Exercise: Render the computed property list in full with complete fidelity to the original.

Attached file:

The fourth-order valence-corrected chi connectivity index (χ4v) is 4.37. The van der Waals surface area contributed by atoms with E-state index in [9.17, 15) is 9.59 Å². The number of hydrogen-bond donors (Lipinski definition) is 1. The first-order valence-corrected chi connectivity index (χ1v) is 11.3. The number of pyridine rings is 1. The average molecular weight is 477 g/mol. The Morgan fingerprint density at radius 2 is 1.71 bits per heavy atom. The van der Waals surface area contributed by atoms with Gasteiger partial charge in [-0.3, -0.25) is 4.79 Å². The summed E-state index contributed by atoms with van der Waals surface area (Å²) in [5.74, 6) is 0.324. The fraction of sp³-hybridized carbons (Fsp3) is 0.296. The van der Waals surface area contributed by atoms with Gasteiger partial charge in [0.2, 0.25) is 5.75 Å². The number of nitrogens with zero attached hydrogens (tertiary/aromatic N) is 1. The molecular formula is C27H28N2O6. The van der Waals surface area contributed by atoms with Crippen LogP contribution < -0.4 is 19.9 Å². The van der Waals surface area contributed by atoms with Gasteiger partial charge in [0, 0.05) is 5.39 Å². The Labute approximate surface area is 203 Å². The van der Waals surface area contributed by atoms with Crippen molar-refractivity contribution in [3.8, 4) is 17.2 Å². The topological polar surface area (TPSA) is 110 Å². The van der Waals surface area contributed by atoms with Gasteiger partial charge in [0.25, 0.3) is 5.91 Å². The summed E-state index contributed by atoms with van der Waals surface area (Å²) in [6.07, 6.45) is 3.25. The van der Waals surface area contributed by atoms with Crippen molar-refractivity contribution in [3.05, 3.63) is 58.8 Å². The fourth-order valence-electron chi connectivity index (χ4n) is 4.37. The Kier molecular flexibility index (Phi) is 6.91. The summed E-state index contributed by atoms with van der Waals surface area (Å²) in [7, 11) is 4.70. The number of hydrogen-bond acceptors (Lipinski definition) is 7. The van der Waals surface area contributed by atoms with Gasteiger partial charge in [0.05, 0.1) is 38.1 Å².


The fourth-order valence-corrected chi connectivity index (χ4v) is 4.37. The van der Waals surface area contributed by atoms with E-state index in [9.17, 15) is 9.59 Å². The number of hydrogen-bond donors (Lipinski definition) is 1. The first-order valence-corrected chi connectivity index (χ1v) is 11.3. The number of pyridine rings is 1. The average molecular weight is 477 g/mol. The Morgan fingerprint density at radius 2 is 1.71 bits per heavy atom. The van der Waals surface area contributed by atoms with Gasteiger partial charge in [-0.3, -0.25) is 4.79 Å². The summed E-state index contributed by atoms with van der Waals surface area (Å²) in [5.74, 6) is 0.324. The fraction of sp³-hybridized carbons (Fsp3) is 0.296. The van der Waals surface area contributed by atoms with Gasteiger partial charge in [0.2, 0.25) is 5.75 Å². The number of nitrogens with zero attached hydrogens (tertiary/aromatic N) is 1. The molecular formula is C27H28N2O6. The van der Waals surface area contributed by atoms with Crippen LogP contribution < -0.4 is 19.9 Å². The van der Waals surface area contributed by atoms with Gasteiger partial charge in [0, 0.05) is 5.39 Å². The Labute approximate surface area is 203 Å². The van der Waals surface area contributed by atoms with Crippen molar-refractivity contribution in [3.8, 4) is 17.2 Å². The topological polar surface area (TPSA) is 110 Å². The van der Waals surface area contributed by atoms with Gasteiger partial charge in [0.25, 0.3) is 5.91 Å². The summed E-state index contributed by atoms with van der Waals surface area (Å²) in [6.07, 6.45) is 3.25. The van der Waals surface area contributed by atoms with Crippen molar-refractivity contribution in [3.05, 3.63) is 58.8 Å². The fourth-order valence-electron chi connectivity index (χ4n) is 4.37. The Kier molecular flexibility index (Phi) is 6.91. The summed E-state index contributed by atoms with van der Waals surface area (Å²) in [7, 11) is 4.70. The number of hydrogen-bond acceptors (Lipinski definition) is 7. The van der Waals surface area contributed by atoms with Gasteiger partial charge in [0.05, 0.1) is 38.1 Å².